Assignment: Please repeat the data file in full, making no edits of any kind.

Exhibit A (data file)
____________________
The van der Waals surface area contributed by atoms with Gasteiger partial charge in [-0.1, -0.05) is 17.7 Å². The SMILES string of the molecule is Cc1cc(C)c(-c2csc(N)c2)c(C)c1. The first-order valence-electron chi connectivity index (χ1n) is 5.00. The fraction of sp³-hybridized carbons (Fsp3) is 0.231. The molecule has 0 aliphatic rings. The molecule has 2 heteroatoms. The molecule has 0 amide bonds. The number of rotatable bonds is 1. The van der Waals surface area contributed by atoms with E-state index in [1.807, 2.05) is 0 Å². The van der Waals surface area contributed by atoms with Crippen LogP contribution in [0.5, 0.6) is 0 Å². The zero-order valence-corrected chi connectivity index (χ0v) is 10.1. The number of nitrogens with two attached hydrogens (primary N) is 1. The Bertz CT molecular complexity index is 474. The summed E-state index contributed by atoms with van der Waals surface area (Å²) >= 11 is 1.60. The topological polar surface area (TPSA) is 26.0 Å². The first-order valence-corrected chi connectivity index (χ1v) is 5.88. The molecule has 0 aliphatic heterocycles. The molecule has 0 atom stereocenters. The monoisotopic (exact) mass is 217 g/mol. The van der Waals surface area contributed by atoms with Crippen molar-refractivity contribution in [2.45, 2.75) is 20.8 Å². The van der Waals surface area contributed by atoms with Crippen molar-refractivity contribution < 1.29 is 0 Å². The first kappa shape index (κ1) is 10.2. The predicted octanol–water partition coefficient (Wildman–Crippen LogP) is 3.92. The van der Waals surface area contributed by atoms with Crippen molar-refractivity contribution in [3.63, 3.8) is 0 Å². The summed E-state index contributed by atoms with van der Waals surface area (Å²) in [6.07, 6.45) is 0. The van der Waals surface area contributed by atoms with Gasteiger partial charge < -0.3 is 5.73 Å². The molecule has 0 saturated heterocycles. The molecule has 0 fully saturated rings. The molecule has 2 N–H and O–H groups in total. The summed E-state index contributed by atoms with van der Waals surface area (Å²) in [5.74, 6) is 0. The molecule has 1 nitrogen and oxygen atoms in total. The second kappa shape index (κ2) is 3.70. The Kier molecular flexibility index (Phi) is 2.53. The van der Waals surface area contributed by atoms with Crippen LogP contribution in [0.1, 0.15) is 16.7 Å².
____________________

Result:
The van der Waals surface area contributed by atoms with Gasteiger partial charge in [-0.1, -0.05) is 17.7 Å². The SMILES string of the molecule is Cc1cc(C)c(-c2csc(N)c2)c(C)c1. The first-order valence-electron chi connectivity index (χ1n) is 5.00. The fraction of sp³-hybridized carbons (Fsp3) is 0.231. The molecule has 0 aliphatic rings. The molecule has 2 heteroatoms. The molecule has 0 amide bonds. The number of rotatable bonds is 1. The van der Waals surface area contributed by atoms with E-state index in [1.807, 2.05) is 0 Å². The van der Waals surface area contributed by atoms with Crippen LogP contribution in [0.5, 0.6) is 0 Å². The zero-order valence-corrected chi connectivity index (χ0v) is 10.1. The number of nitrogens with two attached hydrogens (primary N) is 1. The Bertz CT molecular complexity index is 474. The summed E-state index contributed by atoms with van der Waals surface area (Å²) >= 11 is 1.60. The topological polar surface area (TPSA) is 26.0 Å². The first-order valence-corrected chi connectivity index (χ1v) is 5.88. The molecule has 0 aliphatic heterocycles. The molecule has 0 atom stereocenters. The monoisotopic (exact) mass is 217 g/mol. The van der Waals surface area contributed by atoms with Crippen molar-refractivity contribution in [2.45, 2.75) is 20.8 Å². The van der Waals surface area contributed by atoms with Crippen molar-refractivity contribution < 1.29 is 0 Å². The first kappa shape index (κ1) is 10.2. The predicted octanol–water partition coefficient (Wildman–Crippen LogP) is 3.92. The van der Waals surface area contributed by atoms with Crippen molar-refractivity contribution in [3.63, 3.8) is 0 Å². The summed E-state index contributed by atoms with van der Waals surface area (Å²) in [6.07, 6.45) is 0. The van der Waals surface area contributed by atoms with Gasteiger partial charge < -0.3 is 5.73 Å². The molecule has 0 saturated heterocycles. The molecule has 0 fully saturated rings. The molecule has 2 N–H and O–H groups in total. The summed E-state index contributed by atoms with van der Waals surface area (Å²) in [5.74, 6) is 0. The molecule has 1 nitrogen and oxygen atoms in total. The second kappa shape index (κ2) is 3.70. The Kier molecular flexibility index (Phi) is 2.53. The van der Waals surface area contributed by atoms with Crippen LogP contribution in [0.1, 0.15) is 16.7 Å².